Tuukka Rask saves Bruins' bacon

NEW YORK -- Someone must have forgotten to inform Boston Bruins goaltender Tuukka Rask that the 2013 Stanley Cup playoffs are over.

He should be reminded that the Chicago Blackhawks beat the Bruins and won the Cup. It was a short summer. Training camp is over, and the first month and a half of the 2013-14 season is complete. Rask is off to a solid start and playing exactly the way he did during the team's postseason run last spring.

On Tuesday, he turned in a 43-save performance and stole a 2-1 victory against the New York Rangers at Madison Square Garden.

It was the first time this season the Bruins allowed more than 40 shots in a game. Rask saw a lot of rubber and he was in total control. Similar to how the Rangers played against the Bruins during the Stanley Cup playoffs last May, New York crashed the net and produced some good looks.

"They came at us hard and Tuukka stood tall for us," Bruins coach Claude Julien said.

The Rangers, who have not scored an even-strength goal in their past three games, created a relentless attack against the Bruins and Rask. New York was putting the puck in open areas and the forwards were chasing it down, controlling it and producing quality scoring chances.

Other than a solid third period, Julien felt his team was sloppy. The Bruins received goals from Shawn Thornton and Daniel Paille, but this game was all about Rask.

"They played an extremely good game. Tuukka played unbelievable and held us in there," Thornton said. "I don't know how many breakaways they had tonight, including a penalty shot. If it wasn't for him, it could have been a completely different outcome."

After Monday's morning skate in Raleigh, N.C., Julien and Rask discussed the possibility of Rask playing both games of the Bruins' back-to-back set. Since it was a relatively easy game Monday night against the Hurricanes, the two spoke again after the 4-1 win and decided Rask would start against the Rangers.

Even after the team's optional skate at MSG, Julien said he was considering going with backup Chad Johnson, given the situation. But Rask is beginning to show he can handle the playing time and seems to be better when he plays more.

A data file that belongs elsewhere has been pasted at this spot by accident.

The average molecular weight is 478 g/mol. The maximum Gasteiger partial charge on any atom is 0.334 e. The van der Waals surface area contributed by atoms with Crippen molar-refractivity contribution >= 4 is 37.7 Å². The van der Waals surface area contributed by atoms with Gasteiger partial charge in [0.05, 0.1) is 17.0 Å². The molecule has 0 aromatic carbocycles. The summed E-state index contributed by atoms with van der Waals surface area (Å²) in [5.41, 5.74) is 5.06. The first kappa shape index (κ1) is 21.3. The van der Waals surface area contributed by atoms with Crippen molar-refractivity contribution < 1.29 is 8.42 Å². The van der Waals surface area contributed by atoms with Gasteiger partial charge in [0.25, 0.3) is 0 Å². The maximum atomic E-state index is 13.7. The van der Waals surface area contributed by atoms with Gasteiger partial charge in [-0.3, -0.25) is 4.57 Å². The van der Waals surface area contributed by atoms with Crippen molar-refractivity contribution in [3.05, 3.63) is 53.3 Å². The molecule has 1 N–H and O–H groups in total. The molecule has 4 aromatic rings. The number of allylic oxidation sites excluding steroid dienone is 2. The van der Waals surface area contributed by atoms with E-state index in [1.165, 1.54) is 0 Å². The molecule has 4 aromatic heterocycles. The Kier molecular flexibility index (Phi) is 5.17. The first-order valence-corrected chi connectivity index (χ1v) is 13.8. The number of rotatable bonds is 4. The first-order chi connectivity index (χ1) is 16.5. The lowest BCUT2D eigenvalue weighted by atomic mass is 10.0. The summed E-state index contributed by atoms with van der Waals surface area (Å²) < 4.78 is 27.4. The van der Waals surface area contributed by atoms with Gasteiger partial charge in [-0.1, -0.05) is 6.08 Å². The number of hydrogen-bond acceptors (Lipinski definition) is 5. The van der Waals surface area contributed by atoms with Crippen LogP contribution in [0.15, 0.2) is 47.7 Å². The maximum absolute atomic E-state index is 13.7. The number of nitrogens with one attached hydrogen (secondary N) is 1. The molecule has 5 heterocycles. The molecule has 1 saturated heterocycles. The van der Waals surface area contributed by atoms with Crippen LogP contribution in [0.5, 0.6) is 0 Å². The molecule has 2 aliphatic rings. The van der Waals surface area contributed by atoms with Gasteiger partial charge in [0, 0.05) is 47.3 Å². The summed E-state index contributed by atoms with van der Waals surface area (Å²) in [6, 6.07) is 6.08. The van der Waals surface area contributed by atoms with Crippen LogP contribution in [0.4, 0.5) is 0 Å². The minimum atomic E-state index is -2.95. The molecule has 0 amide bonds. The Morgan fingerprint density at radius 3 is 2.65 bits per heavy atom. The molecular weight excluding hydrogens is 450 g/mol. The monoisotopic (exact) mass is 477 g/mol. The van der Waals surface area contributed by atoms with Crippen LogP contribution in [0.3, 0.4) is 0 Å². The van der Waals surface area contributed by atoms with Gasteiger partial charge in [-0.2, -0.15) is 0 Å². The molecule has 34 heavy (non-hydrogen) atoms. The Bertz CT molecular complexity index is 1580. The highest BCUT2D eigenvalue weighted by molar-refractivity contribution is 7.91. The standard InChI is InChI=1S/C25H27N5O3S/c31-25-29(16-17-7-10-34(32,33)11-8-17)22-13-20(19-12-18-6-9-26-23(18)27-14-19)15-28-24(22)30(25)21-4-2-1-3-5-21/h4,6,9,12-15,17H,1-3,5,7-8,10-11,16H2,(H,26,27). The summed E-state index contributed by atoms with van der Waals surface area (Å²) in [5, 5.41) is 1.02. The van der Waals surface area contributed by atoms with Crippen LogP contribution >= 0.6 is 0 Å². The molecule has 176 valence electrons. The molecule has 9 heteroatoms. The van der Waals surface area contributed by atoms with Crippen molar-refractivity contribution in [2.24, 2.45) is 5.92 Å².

"I didn't feel tired after [Monday's] game. I thought it was pretty easy," Rask said of his 23-save performance. "I was lucky enough I didn't have two games in a row like [Tuesday's]."

Rask played back-to-back games on Oct. 30 (at Pittsburgh) and 31 (at home against Anaheim). If he starts against the St. Louis Blues on Thursday at TD Garden, it will be three games in four nights for the No. 1 goalie.

"I usually feel better the second night," Rask said. "I don't think you need that many shots every time when you play back-to-backs. It's true. I don't know what it is. I remember from the minors, I usually felt better on the Saturday game."

Rask is 12-5-1 in 18 starts this season and is on pace to play a career high in games (he played 45 during the 2009-10 season). Despite the early workload, he's feeling good about his game, and it showed again on Tuesday.

Rask admitted after the game he likes to be busy because he feels like he's in a groove. That was the view from the bench, too.

"When you don't get that many shots, you get cold standing there," Julien said. "If anything, he kind of gets into it and he just felt it tonight. He was poised. He was square to all the pucks. I don't know if he made a lot of things look real complicated, but there were a lot of pucks thrown at the net, a lot of deflections going everywhere."

With the game scoreless in the first period, the Rangers' Chris Kreider was awarded a penalty shot. But Rask stopped him and gave the Bruins some momentum.

"I have to give him a ton of credit. He had a great game and he's a great goaltender," Kreider said. "I am confident in my ability to shoot a hockey puck. I think when I hit my spot, it tends to go in, especially when I'm pretty close and in pretty tight."

A key aspect to Rask's performance was the fact the Bruins were down to five defensemen after losing Dennis Seidenberg within the first minute of the game due to a lower-body injury.

"[Rask] was unbelievable," said defenseman Dougie Hamilton, who logged 24:24 of ice time. "When you're out there, you don't really expect a goal to go in -- you just know how good he is. You know if there's a shot, he's probably going to save it.

"There have been goalies I've played with that you don't want to give up shots because it could go in, but with Tuukka it's a lot different. You are pretty much 100 percent confident he's going to make the save."

With the Bruins holding a 2-1 lead in the third period, the Rangers kept attacking, and time and again Rask turned them away. He even had some luck from his friend, the post, on a few occasions in the period.

The Bruins have won six of their past seven games, and even though Tuesday's victory was a hard-fought, grind-out style of game, Julien still isn't pleased with his team's overall play. Fortunately for the Bruins, Rask has been outstanding.

"We were able to hang on, but a lot of credit goes to Tuukka," Julien said.